BMA & Deliberative Democracy


Just a few weeks ago, on behalf of a diverse group of 55 Malaysians well-known in their respective fields, I wrote to His Majesty Yang di-Pertuan Agong to seek the support of the Council of Rulers for the formation of a new deliberative platform called the Better Malaysia Assembly or BMA, all-encompassing its agenda. By a better Malaysia, I mean one that is politically more democratic and stable, economically more dynamic and conditioned to face pressing challenges such as the 4th Industrial Revolution and climate change, and socially more just and aligned with our original aspirations of becoming a Malaysian nation.


The letter has garnered a lot of attention in support and in opposition. I welcome them all although I prefer comments from people who have actually read and understood the letter itself.


A surprising reaction was one that said that I was out of date because this idea is reminiscent of the 1970’s. Personally I do not see anything wrong with borrowing from the past, especially methods that have worked. Indeed this approach had enabled us to successfully rebuild this nation after the May 1969 crisis. More jarring is the fact that since 2011, deliberative democracy has become somewhat cutting edge in democratic innovation with some 289 platforms set up at various levels in democracies across the world. As a sign of the times, Yale and Stanford universities have recently set up deliberative democracy centres, Oxford is expected to follow suit.


Another notable comment was that the idea is somehow elitist. Deliberative democracy is essentially a citizen-centred approach to policy making, often established to address complex long term structural issues, unsuited for parliament. We are witnessing more deliberative platforms being formed as there has been increasing frustration with representative democracy for failing to address major structural issues, mainly because parliamentarians tend to need to prioritise the short-term interests of political parties and their own re-election. It is telling that in the last few days, community NGO’s Ikram and ABIM have spoken out in support of BMA as has the National Union of Bank Executives (who used to burn my effigy when I was CEO of CIMB). What is more elitist is to rely on advisory councils that are solely appointed by the government of the day.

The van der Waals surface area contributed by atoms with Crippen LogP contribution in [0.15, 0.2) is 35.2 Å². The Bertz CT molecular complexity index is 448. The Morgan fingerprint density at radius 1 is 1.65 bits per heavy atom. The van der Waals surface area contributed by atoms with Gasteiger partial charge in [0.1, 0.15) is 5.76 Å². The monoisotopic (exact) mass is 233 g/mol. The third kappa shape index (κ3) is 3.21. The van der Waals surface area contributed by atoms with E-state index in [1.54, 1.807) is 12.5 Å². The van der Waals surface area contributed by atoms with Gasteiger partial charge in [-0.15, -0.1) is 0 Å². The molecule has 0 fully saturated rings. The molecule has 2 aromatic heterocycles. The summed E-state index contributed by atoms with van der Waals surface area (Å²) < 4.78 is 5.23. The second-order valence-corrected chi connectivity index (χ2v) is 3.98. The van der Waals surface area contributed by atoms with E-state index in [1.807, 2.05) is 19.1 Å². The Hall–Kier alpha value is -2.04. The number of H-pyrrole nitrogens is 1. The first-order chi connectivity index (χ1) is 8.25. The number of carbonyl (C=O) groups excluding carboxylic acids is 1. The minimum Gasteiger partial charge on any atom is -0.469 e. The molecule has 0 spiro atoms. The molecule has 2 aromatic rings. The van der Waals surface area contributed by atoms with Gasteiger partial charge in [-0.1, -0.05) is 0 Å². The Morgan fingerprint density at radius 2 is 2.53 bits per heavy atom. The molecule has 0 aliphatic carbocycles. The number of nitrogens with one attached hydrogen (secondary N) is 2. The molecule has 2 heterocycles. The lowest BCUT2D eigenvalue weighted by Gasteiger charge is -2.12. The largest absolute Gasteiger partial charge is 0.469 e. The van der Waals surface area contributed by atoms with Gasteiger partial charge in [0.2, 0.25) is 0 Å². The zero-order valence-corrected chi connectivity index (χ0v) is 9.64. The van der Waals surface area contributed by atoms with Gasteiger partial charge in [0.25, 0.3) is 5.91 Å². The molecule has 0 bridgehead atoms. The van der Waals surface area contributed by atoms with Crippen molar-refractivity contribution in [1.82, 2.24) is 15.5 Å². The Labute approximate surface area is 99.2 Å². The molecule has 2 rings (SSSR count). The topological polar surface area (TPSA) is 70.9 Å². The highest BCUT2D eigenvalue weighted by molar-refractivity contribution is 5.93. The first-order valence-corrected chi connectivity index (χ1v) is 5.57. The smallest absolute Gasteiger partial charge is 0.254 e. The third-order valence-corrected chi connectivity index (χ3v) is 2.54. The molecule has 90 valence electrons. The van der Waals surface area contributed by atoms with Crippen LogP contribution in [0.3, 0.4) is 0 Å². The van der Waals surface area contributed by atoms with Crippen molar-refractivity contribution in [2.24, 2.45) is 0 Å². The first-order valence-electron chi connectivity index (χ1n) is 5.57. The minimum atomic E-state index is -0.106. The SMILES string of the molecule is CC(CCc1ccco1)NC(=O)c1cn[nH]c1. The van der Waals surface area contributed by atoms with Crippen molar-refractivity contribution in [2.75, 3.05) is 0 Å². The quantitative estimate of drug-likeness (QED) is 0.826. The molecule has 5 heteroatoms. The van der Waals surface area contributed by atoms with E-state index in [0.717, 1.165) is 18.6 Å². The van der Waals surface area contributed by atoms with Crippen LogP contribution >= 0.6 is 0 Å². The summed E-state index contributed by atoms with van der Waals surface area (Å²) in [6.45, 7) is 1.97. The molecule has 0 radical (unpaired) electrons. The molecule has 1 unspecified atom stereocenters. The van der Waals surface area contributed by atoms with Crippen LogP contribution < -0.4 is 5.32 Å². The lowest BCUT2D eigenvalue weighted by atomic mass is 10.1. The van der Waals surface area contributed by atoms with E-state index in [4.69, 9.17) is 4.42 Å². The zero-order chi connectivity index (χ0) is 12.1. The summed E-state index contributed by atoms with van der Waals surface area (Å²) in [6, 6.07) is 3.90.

Deliberative platforms or citizens’ assemblies are typically dominated by non-partisan intellectuals and randomly selected citizens representing various social segments and stakeholders. Thus they are generally devoid of political grandstanding and focused on the nation’s long term best interests. In the letter we proposed that members of BMA be selected via a process involving the prime minister, leader of the opposition as well as civil society.


How will the BMA operate? A citizens’ assembly is typically formed with clear terms of reference as to what questions the assembly is expected to consider, and how the recommendations will translate into policy or impact decision-making. Research has shown that this settings augment consensus building; people with opposing views are more inclined to look for common ground, and those with conflicting interests look for compromise solutions. For greater impact, the recommended reforms are commonly arrived at through closed door deliberations to guarantee privacy and to ensure that the assembly members can speak freely. Nevertheless, the assembly should seek to leverage on technology to engage the public in order to enhance the quality of its deliberations and sense of national inclusivity.